April 2011
Volume 52, Issue 14
Free
ARVO Annual Meeting Abstract  |   April 2011
Morphologic Characterization of Cultured Human Corneal Endothelial Cells after Transplantation to Human Corneal Stroma Ex Vivo
Author Affiliations & Notes
  • Lori A. Bachman
    Ophthalmology, Mayo Clinic, Rochester, Minnesota
  • Laura A. Hecker
    Ophthalmology, Mayo Clinic, Rochester, Minnesota
  • Cindy K. Bahler
    Ophthalmology, Mayo Clinic, Rochester, Minnesota
  • Bradley H. Holman
    Ophthalmology, Mayo Clinic, Rochester, Minnesota
  • Cheryl R. Hann
    Ophthalmology, Mayo Clinic, Rochester, Minnesota
  • Michael P. Fautsch
    Ophthalmology, Mayo Clinic, Rochester, Minnesota
  • Sanjay V. Patel
    Ophthalmology, Mayo Clinic, Rochester, Minnesota
Investigative Ophthalmology & Visual Science April 2011, Vol.52, 6458. doi:
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      Lori A. Bachman, Laura A. Hecker, Cindy K. Bahler, Bradley H. Holman, Cheryl R. Hann, Michael P. Fautsch, Sanjay V. Patel; Morphologic Characterization of Cultured Human Corneal Endothelial Cells after Transplantation to Human Corneal Stroma Ex Vivo. Invest. Ophthalmol. Vis. Sci. 2011;52(14):6458.

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      © ARVO (1962-2015); The Authors (2016-present)

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Abstract

Purpose: : Previous studies by our laboratory have demonstrated that human corneal endothelial cells (HCECs) containing superparamagnetic particles (SPMs) can be successfully seeded to recipient human corneal stroma by using an external magnetic field. In this study we investigated modifications in the strength and duration of exposure to the magnetic field.

Methods: : HCECs were harvested from donor corneas and cultured in monolayer in vitro. Confluent passage 2 HCECs were incubated overnight with 100 nm SPMs at 1000 SPMs per cell plated and labeled with CM-DiI. HCECs with SPMs (500,000-1,000,000 cells) were transferred to 6 fellow pairs of recipient human anterior segments in organ culture after stripping Descemet membrane and endothelium from the cornea. A 3855 or 4385 Gauss magnet was placed adjacent to the epithelium of one recipient cornea for 48-72 hours, whereas the fellow recipient cornea was not exposed to a magnetic field. After removal of the magnet, corneas were cultured for an additional 1-12 days before examination by fluorescence, light and scanning electron microscopy. Donor endothelial cell density was calculated from scanning electron or fluorescence confocal microscopy. Expression of cell junction-associated proteins ZO-1 and integrin β1 was analyzed by immunohistochemistry.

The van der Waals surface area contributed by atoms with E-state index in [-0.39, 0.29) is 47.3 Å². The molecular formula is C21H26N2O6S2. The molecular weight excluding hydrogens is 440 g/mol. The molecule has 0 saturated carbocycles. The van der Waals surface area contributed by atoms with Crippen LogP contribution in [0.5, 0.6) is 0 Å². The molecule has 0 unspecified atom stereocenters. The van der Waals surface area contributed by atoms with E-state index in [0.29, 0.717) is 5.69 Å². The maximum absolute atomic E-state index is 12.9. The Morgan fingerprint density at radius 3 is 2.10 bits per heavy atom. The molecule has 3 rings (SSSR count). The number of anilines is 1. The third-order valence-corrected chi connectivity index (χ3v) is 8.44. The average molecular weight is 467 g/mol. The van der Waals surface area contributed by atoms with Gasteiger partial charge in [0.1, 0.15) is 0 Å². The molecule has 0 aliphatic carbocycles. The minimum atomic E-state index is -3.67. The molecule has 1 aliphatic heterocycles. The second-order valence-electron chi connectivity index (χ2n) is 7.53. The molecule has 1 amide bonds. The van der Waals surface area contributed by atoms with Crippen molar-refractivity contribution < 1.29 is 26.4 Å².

Results: : In all experiments, the presence of the magnetic field aided attraction of the cultured donor HCECs to the recipient stroma and facilitated the formation of a near-hexagonal monolayer of cells. HCECs forming the monolayer were confirmed as donor cells by CM-DiI labeling and Prussian blue staining for intracellular iron. Donor HCEC density in corneas exposed to the magnetic field was 2,377 ± 1,290 cells/mm2 (mean ± SD; range, 700-4450 cells/mm2). ZO-1 staining of intercellular junctions appeared punctate, and became more pronounced with longer duration of organ culture. Donor HCECs expressed integrin β1, which was localized to intercellular junctions and the interface between HCECs and recipient stroma.

Conclusions: : Cultured HCECs can attach to the fibrillar collagen of recipient corneal stroma and form an intact monolayer with intercellular junctions. The strength and duration of exposure to the magnetic field might affect attachment and resulting donor endothelial cell density. Adhesion of HCECs directly to corneal stroma might involve integrin β1, which is known to bind fibrillar type I collagen.

Keywords: cornea: endothelium • cornea: basic science • transplantation 
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